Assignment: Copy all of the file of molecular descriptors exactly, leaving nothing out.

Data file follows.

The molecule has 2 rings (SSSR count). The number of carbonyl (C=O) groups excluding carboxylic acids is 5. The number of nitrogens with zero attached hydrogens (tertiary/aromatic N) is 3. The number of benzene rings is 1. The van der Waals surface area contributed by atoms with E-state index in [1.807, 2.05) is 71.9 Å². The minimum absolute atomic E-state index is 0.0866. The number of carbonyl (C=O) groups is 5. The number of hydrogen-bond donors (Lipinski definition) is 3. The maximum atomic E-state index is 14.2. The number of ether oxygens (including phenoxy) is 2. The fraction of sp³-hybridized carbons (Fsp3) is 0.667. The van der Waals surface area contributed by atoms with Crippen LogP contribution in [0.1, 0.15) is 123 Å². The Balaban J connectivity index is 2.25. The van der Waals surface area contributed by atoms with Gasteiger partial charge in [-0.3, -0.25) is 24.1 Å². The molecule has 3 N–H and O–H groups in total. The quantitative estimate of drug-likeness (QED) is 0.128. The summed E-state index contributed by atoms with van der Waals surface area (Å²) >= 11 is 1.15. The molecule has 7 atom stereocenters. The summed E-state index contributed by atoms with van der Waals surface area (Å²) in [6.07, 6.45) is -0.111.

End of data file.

The molecule has 2 rings (SSSR count). The number of carbonyl (C=O) groups excluding carboxylic acids is 5. The number of nitrogens with zero attached hydrogens (tertiary/aromatic N) is 3. The number of benzene rings is 1. The van der Waals surface area contributed by atoms with E-state index in [1.807, 2.05) is 71.9 Å². The minimum absolute atomic E-state index is 0.0866. The number of carbonyl (C=O) groups is 5. The number of hydrogen-bond donors (Lipinski definition) is 3. The maximum atomic E-state index is 14.2. The number of ether oxygens (including phenoxy) is 2. The fraction of sp³-hybridized carbons (Fsp3) is 0.667. The van der Waals surface area contributed by atoms with Crippen LogP contribution in [0.1, 0.15) is 123 Å². The Balaban J connectivity index is 2.25. The van der Waals surface area contributed by atoms with Gasteiger partial charge in [-0.3, -0.25) is 24.1 Å². The molecule has 3 N–H and O–H groups in total. The quantitative estimate of drug-likeness (QED) is 0.128. The summed E-state index contributed by atoms with van der Waals surface area (Å²) >= 11 is 1.15. The molecule has 7 atom stereocenters. The summed E-state index contributed by atoms with van der Waals surface area (Å²) in [6.07, 6.45) is -0.111.